Margaret Karembu, director of International Service for the Acquisition of Agribiotech Applications, Africa regional office (ISSSA) AfriCenter based in Nairobi, has found a similar pattern of mostly European-funded NGOs attempting to sabotage research and spread misinformation about the basic science of crop biotechnology. Africa is the ultimate ‘organic experiment’, and farmers have failed miserably using family agro-ecology techniques for decades. Cracks are beginning to form in the anti-GMO wall erected across the continent and there are hopes that young people will be attracted to farming, lured by the introduction of GE crops and other innovations.
Public Opinion and GMOs
Brandon McFadden, assistant professor in the Food and Resource Economics Department, University of Florida, addresses the complex views of consumers regarding innovation and GE foods. The public has a widely distorted perception of what genetic engineering entails, which helps explain why consumers remain so skeptical about technological innovation in farming.
Julie Kelly, a contributing writer to numerous publications including the Wall Street Journal, National Review and the GLP, takes on Hollywood in her analysis of the celebrity embrace of the anti-GMO movement. Who are the ‘movers and shakers’ manipulating public opinion in favor of the organic movement and against conventional agriculture? Is the celebrity-backed science misinformation campaign working?
Future of GM Research and How the Public Debate May Evolve
Paul Vincelli, extension professor and Provost’s Distinguished Service Professor at the University of Kentucky, has been perturbed about the attack on independent university researchers for working with the biotechnology industry over the years. By law, land grant university scientists are required to work with all stakeholders, particularly corporations who are developing the products used by farmers, including organic farmers. No, scientists who partner with corporations in research and product development are not ‘shills’. He rejects the knee jerk belief, advanced by many activist critics of GE crops, that corporate funding necessarily corrupts science and should be banned.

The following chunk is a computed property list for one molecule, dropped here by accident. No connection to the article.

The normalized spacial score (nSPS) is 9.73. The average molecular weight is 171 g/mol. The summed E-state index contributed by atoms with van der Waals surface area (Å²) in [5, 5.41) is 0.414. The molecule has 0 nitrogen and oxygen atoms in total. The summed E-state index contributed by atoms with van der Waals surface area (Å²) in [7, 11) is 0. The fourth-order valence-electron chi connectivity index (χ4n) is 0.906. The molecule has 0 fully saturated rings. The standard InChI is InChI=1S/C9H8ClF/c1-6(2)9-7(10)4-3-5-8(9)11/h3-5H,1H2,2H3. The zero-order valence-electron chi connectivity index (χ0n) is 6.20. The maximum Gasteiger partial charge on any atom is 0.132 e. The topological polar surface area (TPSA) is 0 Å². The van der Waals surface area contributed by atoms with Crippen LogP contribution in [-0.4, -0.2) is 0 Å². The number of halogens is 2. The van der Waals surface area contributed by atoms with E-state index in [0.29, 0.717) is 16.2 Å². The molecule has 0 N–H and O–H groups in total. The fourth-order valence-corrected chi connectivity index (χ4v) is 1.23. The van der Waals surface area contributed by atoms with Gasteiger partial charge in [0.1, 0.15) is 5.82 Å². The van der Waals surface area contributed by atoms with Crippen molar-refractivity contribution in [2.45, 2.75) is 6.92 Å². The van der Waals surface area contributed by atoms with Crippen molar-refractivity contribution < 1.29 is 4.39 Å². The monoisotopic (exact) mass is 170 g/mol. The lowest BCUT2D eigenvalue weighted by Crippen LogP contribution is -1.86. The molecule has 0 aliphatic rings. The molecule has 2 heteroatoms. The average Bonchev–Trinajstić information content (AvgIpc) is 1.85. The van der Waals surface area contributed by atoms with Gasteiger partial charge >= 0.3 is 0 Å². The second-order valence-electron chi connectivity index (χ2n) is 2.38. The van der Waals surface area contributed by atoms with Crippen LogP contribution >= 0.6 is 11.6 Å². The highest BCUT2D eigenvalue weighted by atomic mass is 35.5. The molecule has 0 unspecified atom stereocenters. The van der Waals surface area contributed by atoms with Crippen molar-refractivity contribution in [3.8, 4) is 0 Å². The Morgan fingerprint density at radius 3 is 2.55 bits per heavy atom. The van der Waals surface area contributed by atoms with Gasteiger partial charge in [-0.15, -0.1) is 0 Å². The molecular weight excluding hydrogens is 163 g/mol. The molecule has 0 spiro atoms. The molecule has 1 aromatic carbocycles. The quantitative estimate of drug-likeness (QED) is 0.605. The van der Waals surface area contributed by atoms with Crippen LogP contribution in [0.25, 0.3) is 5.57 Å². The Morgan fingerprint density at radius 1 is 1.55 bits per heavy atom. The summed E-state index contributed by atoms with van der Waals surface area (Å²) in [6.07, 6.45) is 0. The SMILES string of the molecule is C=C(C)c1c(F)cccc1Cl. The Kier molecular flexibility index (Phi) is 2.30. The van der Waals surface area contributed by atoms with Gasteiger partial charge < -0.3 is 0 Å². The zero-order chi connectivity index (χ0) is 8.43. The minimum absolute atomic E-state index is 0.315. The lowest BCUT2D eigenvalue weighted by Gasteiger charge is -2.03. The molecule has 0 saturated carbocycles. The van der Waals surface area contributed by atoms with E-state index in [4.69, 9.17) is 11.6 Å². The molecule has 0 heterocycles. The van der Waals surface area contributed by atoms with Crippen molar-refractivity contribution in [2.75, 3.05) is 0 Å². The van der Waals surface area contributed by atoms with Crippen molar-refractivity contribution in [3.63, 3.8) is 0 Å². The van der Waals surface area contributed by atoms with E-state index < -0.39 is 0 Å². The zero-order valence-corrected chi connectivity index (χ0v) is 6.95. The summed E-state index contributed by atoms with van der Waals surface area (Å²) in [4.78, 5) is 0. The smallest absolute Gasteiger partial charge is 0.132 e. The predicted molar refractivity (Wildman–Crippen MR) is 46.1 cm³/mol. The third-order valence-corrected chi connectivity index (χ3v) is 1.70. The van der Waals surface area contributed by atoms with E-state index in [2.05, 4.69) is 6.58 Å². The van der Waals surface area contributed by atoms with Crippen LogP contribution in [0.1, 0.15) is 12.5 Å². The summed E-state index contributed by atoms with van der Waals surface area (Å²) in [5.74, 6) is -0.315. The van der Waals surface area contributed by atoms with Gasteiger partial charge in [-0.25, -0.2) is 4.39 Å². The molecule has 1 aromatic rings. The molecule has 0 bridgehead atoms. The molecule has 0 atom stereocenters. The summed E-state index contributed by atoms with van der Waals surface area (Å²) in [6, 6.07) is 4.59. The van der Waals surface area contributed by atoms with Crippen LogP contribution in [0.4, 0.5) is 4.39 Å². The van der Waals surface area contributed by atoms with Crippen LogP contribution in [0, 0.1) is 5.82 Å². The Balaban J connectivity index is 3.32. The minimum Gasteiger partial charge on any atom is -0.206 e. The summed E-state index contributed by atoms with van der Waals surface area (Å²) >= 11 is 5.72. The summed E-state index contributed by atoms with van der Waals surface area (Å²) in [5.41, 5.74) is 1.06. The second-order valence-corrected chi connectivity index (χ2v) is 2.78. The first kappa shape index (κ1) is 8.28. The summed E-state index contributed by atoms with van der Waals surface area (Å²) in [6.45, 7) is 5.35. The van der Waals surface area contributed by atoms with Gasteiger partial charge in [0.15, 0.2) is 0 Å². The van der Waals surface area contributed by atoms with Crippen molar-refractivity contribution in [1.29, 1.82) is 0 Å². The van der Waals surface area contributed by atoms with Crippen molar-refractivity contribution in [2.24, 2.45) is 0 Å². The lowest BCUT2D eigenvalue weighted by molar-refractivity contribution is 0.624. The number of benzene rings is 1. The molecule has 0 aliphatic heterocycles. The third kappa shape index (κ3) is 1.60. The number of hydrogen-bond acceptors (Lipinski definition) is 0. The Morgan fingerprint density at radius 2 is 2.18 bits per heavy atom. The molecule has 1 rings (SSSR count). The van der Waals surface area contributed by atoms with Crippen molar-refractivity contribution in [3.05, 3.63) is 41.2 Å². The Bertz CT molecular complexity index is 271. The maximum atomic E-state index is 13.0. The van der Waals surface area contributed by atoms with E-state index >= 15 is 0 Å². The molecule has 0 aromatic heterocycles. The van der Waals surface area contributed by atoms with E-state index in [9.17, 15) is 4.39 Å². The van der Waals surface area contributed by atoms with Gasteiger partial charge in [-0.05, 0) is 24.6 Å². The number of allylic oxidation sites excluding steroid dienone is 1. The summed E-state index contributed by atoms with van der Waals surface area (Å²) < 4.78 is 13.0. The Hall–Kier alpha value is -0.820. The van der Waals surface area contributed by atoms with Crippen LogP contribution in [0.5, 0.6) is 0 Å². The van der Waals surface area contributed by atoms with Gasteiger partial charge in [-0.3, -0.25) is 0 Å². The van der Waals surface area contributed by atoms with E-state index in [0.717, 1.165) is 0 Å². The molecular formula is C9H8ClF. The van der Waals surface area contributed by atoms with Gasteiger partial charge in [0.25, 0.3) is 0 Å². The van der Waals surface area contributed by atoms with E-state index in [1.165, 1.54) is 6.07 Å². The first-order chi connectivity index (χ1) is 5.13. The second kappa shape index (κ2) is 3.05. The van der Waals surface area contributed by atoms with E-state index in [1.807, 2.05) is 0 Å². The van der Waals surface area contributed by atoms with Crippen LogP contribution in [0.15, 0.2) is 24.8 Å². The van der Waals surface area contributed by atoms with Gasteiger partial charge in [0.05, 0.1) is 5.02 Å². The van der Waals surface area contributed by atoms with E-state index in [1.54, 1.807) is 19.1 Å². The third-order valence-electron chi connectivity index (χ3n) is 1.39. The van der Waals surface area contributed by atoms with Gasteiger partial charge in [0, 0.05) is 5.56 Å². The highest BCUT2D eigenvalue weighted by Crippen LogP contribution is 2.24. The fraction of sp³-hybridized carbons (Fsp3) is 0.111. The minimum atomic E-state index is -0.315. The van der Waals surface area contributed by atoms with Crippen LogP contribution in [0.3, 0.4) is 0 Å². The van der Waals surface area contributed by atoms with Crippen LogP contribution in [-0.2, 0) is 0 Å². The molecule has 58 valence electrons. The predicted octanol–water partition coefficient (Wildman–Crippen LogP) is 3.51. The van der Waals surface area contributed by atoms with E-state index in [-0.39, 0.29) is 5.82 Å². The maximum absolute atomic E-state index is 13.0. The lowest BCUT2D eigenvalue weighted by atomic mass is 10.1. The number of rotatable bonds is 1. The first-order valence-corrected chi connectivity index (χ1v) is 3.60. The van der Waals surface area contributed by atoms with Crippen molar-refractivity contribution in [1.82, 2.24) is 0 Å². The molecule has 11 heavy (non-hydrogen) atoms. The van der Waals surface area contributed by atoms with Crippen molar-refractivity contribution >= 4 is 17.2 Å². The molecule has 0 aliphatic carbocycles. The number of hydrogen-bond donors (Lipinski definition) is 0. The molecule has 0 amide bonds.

Finally, risk expert David Ropeik has an optimistic take on the future. He believes 2016 may have been a turning point in the debate over GE foods. Technology rejectionists, from Greenpeace to labeling activists, are sounding increasingly shrill and less scientific. Gene editing, he believes, could undercut claims that GE foods are unsafe because they are unnatural. He is convinced, perhaps optimistically, that GE opponents will soon be viewed as ‘science denialists.’
We will see.
Anti-GMO critics cite opinion polls and the votes of anti-GMO legislators in Europe and elsewhere as ‘proof’ that genetic engineering should be curtailed and more heavily regulated. That’s a rickety platform if one believes in science, however; science is not a popularity contest.
The Genetic Literacy Project is a 501(c)(3) non profit dedicated to helping the public, journalists, policy makers and scientists better communicate the advances and ethical and technological challenges ushered in by the biotechnology and genetics revolution, addressing both human genetics and food and farming. We are one of two websites overseen by the Science Literacy Project; our sister site, the Epigenetics Literacy Project, addresses the challenges surrounding emerging data-rich technologies. Jon Entine is the founder of the Science Literacy Project.
-Published in The Genetic Literary Project and written by Jon Entine, Executive Director, Genetic Literacy Project. See original article link here.